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29 Jun 2022

Kings River clearance project in Kilkenny hits funding dead end

KILKENNY

Kings River, as seen from Bridge Street, Callan

Final reports on the costs associated with desilting and clearing the King’s River in Callan have all but scuppered the project, unless a monumental sum of funding becomes available.

Based on the latest data, the €72,000 awarded to the Callan Kings River Improvement Project under the Town and Village Renewal Scheme in 2017 is far off the sum required to carry out the necessary works.

Director of Services at Kilkenny County Council Mary Mulholland stressed that desilting a river is now “a far more complicated process than it used to be” in a report presented to Callan-Thomastown Municipal District councillors this week. 

There are also vast amounts of rules and regulations relating to planning which involve the Office of Public Works, Inland Fisheries Ireland and the Department of the Environment.

This is because there are now multiple waste categories and there are a variety of means of extracting different materials, as well as different means of disposing of each at various locations.

The discovery of trace specimens of asbestos in the subsoil of the river and the clean-up process associated with this would also bring ‘huge implications’ to the overall cost.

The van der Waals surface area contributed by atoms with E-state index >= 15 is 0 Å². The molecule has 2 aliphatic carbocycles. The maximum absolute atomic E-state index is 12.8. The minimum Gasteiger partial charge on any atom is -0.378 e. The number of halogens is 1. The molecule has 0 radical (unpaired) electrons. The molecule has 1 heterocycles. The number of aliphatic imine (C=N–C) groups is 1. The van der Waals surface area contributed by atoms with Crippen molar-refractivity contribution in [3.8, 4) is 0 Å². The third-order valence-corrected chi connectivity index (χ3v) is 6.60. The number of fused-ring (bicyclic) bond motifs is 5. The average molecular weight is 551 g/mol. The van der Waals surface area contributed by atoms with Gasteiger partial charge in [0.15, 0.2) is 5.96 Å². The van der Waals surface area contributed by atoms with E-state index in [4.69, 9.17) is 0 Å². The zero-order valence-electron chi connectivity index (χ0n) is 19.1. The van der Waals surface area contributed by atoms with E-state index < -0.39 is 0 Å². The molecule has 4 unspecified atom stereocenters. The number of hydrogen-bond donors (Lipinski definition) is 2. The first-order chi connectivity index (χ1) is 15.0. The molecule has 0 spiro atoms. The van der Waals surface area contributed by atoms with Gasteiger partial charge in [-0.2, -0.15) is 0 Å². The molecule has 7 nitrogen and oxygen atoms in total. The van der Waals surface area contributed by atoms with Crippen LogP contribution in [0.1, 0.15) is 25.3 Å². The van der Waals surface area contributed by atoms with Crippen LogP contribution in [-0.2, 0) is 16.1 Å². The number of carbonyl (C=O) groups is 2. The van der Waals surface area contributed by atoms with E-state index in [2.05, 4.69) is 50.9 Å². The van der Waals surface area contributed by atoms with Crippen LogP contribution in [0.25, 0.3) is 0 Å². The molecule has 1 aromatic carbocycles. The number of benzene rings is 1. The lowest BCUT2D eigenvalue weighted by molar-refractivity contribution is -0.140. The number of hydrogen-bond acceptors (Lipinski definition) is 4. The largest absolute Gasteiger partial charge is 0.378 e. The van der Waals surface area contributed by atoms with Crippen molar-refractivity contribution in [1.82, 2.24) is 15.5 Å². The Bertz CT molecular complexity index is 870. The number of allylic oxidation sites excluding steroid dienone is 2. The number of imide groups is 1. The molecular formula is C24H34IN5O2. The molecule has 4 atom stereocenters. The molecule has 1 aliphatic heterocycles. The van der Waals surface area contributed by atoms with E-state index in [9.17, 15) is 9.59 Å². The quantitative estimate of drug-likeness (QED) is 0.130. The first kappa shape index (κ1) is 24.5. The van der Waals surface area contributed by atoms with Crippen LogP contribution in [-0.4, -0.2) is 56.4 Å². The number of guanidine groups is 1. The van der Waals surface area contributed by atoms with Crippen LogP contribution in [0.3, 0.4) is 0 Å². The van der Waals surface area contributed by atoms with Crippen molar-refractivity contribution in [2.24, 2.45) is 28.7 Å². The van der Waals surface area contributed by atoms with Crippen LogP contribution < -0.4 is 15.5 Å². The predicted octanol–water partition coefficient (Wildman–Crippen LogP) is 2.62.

The desilting option would require funding in excess of €400,000 based on current project pricing and would require ongoing maintenance on a bi-annual basis.

Ongoing maintenance over a ten year period, subject to current regulatory requirements, was estimated at a further €500,000.

The report states that, as a result, the cost benefit for silt removal is ‘not justified’ and that continued significant investment would hugely impact the Council’s revenue budget.

It concludes that an alternative approach to retain the silt banks and use them to form part of a wetlands project to document the cultural importance of the Kings River would also not be covered under the funding.

Part of this would involve the preparation and implementation of a vegetation management plan over a ten to twenty year period at a cost of €20,000 per year.

The plan itself would cost €50,000 to conduct initial investigations and a further €50,000 to implement.

Cllr Matt Doran stated that ‘the general public in Callan will find this absolutely unacceptable’.

Mulholland acknowledged the councillor’s point that local people feel very strongly about the issue.

“We are aware that people have been looking at this project for years but we have exhausted all potential funding streams,” she stated.

Cllr Michael Doyle said that the report ‘goes to show that in-river works have become so complicated and costly’.

Cllr Joe Lyons stated that clean-up operations on the bridge on Bridge Street in the town ought to be completed, at the very least, due to blockages.

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